Half-awake, Harley and I threw our stuff together at 4:30AM to make an early break for it while the police were hopefully fast asleep. He came up to the room with a bummed look on his face and said, “we’re not going anywhere”. In the parking lot they had almost completely blocked us in. There was no way this was going to happen, so we moved flower pots and managed to make a gap just big enough to squeeze ourselves out of. It was starting to feel like the universe was against me getting to northern Pakistan. At 5AM we got on the motorway and opened the bikes up racing as quick as we could towards our goal.
The morning was a success as we made it to Murree and then found ourselves flying on the hilly road over to Abottabad. It sure was empty, and we found out why when we came around the corner to a massive landslide. The universe had struck again and thrown in another challenge to us. There was no way we were turning back. Just when we were feeling desperate, a big piece of machinery came laboring up the hill towards us.
Five minutes later, after attaching the bucket, it went to work. After awhile another machine showed up on the other side and began working towards us. The slide was on the edge of a cliff that went straight down hundreds of meters and they were tossing off giant boulders and huge trees. It was wild watching the boulders explode down below like bombs sending projectiles whizzing through the valley. The giant logs would tumble and slide until they made solid contact with a chunk of rock and then splinter into a million pieces. A big crowd formed to wait for the road to open and most them gathered around us. A lot of friendly people eager to take pictures with us. In two hours they managed to clear a path through the slide and we were on our way. Nothing was stopping us now.
Eventually we came out at Abottabad. Somewhere around here me and Harley got separated and he continued up the KKH and I cut off northeast towards Naran. Both ways reconnect at Chilas. I could see on the map that it was a way shorter route and had heard that Naran was a tourist spot, which hopefully meant less security trying to keep me out. It was a gorgeous road following a steep river valley.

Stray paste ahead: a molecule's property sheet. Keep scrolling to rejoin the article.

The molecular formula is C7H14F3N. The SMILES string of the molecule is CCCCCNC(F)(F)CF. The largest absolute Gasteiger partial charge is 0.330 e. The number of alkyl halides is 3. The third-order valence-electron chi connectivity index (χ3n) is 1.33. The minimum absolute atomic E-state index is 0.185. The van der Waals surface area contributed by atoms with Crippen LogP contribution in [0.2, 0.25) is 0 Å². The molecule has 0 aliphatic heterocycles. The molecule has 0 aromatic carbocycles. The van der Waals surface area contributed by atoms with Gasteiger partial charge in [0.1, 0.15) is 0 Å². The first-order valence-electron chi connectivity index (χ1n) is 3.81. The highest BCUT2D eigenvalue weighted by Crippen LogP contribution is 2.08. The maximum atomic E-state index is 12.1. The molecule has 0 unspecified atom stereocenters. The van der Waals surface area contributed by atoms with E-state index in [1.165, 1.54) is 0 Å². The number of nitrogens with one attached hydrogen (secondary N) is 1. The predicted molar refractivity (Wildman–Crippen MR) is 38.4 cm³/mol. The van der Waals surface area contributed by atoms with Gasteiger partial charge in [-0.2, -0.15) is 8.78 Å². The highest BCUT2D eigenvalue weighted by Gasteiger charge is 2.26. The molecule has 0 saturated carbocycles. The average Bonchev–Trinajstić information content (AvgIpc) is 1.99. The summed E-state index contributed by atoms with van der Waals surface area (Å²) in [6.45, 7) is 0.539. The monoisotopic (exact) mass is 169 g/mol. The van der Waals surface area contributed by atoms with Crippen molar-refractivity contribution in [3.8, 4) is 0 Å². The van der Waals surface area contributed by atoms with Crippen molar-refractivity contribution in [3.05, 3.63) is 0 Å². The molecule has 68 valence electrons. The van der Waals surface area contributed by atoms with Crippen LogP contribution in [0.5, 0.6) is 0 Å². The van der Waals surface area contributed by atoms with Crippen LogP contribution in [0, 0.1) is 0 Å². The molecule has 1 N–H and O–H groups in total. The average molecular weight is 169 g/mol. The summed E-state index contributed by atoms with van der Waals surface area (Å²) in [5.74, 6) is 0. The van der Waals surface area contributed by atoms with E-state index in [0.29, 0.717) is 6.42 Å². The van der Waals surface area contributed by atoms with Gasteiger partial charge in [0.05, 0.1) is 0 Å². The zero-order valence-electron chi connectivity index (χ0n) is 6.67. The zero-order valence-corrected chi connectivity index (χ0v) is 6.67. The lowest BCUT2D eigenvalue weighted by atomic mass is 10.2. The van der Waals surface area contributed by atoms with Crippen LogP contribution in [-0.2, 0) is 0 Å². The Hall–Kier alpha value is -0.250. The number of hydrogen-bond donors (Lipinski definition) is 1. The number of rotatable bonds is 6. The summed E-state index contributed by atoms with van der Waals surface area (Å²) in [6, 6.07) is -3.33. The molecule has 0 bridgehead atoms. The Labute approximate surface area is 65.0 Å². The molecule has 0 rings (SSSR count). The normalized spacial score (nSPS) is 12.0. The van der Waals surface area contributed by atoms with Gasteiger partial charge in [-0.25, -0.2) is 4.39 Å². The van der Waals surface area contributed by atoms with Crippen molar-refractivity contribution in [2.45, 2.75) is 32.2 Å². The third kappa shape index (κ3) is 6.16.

I passed right through Naran and it’s streets filled with Pakistani tourists. The second half of the route passed up over Babusar pass, which was a rocky muddy mess.
Small cars and motorcycles spun their tires and slid backwards. It was a bit chaotic, but luckily I could slip by it all. The road down over the pass was switch back after switch back winding back down to the valley floor. It rejoins the Karakoram Highway five km past Chilas, and this was the only police checkpoint to catch me. A big gate blocked the road and they directed me over to a big shack with young guys dressed in traditional salwar kameez. These were apparently the police. After the usual questioning and finding out where I was headed, they sent me on my way with a piece of advice, “go directly to Shangrila Hotel, stay for the night, and leave first thing in the morning”. People mention Chilas a lot and warn about the dangers of it. A few large massacres have happened on Shia muslims coming south. The buses were stopped, identification checked, and Shias shot dead on the spot. There’s some pretty gruesome stories. All the violence has been contained to local issues and tourists have never been targeted until 2013 when the massacre happened at Nanga Parbat base-camp. Ten mountaineers and their Pakistani guide were killed at their camp by a group dressed in police uniforms. There are many theories as to who was behind the attack, but one thing is for sure, it ruined tourism. It completely scared people away from traveling to the area. Before the September 11th world trade center attack in 2001, international tourism was a large part of northern Pakistan, but afterwards it dried up. Before the Nanga Parpat base-camp attack tourism was making a recovery and more and more people from overseas were coming to trek and enjoy the amazing Karakoram Mountains, but the incident killed it once again. Supposedly a few people from Chilas were arrested in connection with it, but I haven’t really heard anything else about it.